There are also a few nice features provided by the Wii U GamePad. First and foremost is the ability to view maps with enemy locations on the GamePad screen. You can also survey your team and plan your strategy without having to flip through menus on the main screen. Plus, the ability to play the game on the GamePad while your partner watches TV is still one of the Wii U’s best features, and one that cannot be minimized. Still, I’m looking forward to the second generation of Wii U games that make better use of the console’s big selling point.
Significantly, those who play the game on the Wii U need not worry about the game’s original, abysmal ending. The revised ending, which Bioware released after fans charged the developer with virtual torches and pitchforks, is better, though still not perfect, and is included here by default.
As with the versions on other systems, Mass Effect 3: Special Edition features one significant addition to the series: multiplayer. While completely ancillary to the single-player mission, multiplayer gives players an opportunity to earn more experience and explore a portion of the Mass Effect universe with friends. At this time, multiplayer is limited to a single mode with six stages. Much like the Horde mode from Gears of War, players must face waves of enemies that only have destruction in mind.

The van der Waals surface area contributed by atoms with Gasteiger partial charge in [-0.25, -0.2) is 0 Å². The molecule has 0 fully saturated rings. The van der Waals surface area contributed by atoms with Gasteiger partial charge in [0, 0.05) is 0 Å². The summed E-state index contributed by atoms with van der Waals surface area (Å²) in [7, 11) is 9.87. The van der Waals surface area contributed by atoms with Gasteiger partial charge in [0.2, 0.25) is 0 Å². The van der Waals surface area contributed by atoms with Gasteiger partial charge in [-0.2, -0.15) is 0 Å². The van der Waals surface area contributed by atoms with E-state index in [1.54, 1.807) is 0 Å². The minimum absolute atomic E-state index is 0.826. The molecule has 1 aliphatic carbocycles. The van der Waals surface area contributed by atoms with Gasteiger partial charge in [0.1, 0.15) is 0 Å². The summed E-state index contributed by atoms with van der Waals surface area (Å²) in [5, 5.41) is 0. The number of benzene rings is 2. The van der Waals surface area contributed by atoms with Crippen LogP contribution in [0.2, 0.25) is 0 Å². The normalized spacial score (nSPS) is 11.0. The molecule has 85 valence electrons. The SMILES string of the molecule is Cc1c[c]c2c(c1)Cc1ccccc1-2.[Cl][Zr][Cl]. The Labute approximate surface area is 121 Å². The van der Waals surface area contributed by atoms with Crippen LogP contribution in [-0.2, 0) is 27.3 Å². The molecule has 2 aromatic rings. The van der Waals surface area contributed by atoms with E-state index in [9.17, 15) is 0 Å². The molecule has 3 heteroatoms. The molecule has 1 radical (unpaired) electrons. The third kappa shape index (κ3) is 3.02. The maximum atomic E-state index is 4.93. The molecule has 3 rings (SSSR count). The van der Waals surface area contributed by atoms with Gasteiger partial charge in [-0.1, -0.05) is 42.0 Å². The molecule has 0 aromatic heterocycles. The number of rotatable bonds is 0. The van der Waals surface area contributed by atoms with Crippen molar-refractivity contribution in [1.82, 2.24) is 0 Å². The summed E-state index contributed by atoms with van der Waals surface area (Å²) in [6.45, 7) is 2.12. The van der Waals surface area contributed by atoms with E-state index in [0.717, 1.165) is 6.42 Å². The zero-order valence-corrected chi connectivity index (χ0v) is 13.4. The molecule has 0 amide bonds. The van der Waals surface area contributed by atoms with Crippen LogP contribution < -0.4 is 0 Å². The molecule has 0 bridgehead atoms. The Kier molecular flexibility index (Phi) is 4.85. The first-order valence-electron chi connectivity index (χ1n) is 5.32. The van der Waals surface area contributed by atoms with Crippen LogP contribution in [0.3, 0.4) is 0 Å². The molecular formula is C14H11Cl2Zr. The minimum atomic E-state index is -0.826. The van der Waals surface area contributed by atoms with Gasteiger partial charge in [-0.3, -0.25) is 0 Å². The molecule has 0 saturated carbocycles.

Multiplayer adds its share of excitement to the game, but it can’t hold a candle to the single-player offerings. It doesn’t fail, but it feels out of place, and developers should have postponed it to the franchise’s inevitable next installment.
Overall, Mass Effect 3 concludes the trilogy in grand fashion. And though not required, I recommend players grab the first two installments before giving this one a try. This trilogy deserves to be experienced in its entirety.
SUMMARY: Mass Effect 3: Special Edition is the same game as previously released on other systems, but the first two games of the series are glaringly absent from the Wii U. To make up for that, the developer included a motion comic to catch players up on the previous story. It’s lacking, but what can you do? Other Wii U enhancements include the ability to view maps, enemy locations and party status on the GamePad, which is extremely useful. All in all, Mass Effect 3 is a great RPG and deserves to be played. If this is your only option, then by all means, have at it. But if you can play the first two games first, that’s still the best way to experience this grand saga.
- THE GOOD: The additional functions assigned to the GamePad really streamline the game.
- THE BAD: The revised ending really isn’t that much better than the original.
- THE UGLY: Using the motion comic to learn about the first two games is like hearing about Star Wars and The Empire Strikes Back from your drunk uncle Phil before going to see Return of the Jedi.
Mass Effect 3 is available on the Xbox 360, PlayStation 3, PC, and Wii U. Primary version reviewed was on the Wii U. To read our review of the Xbox 360 version, click here.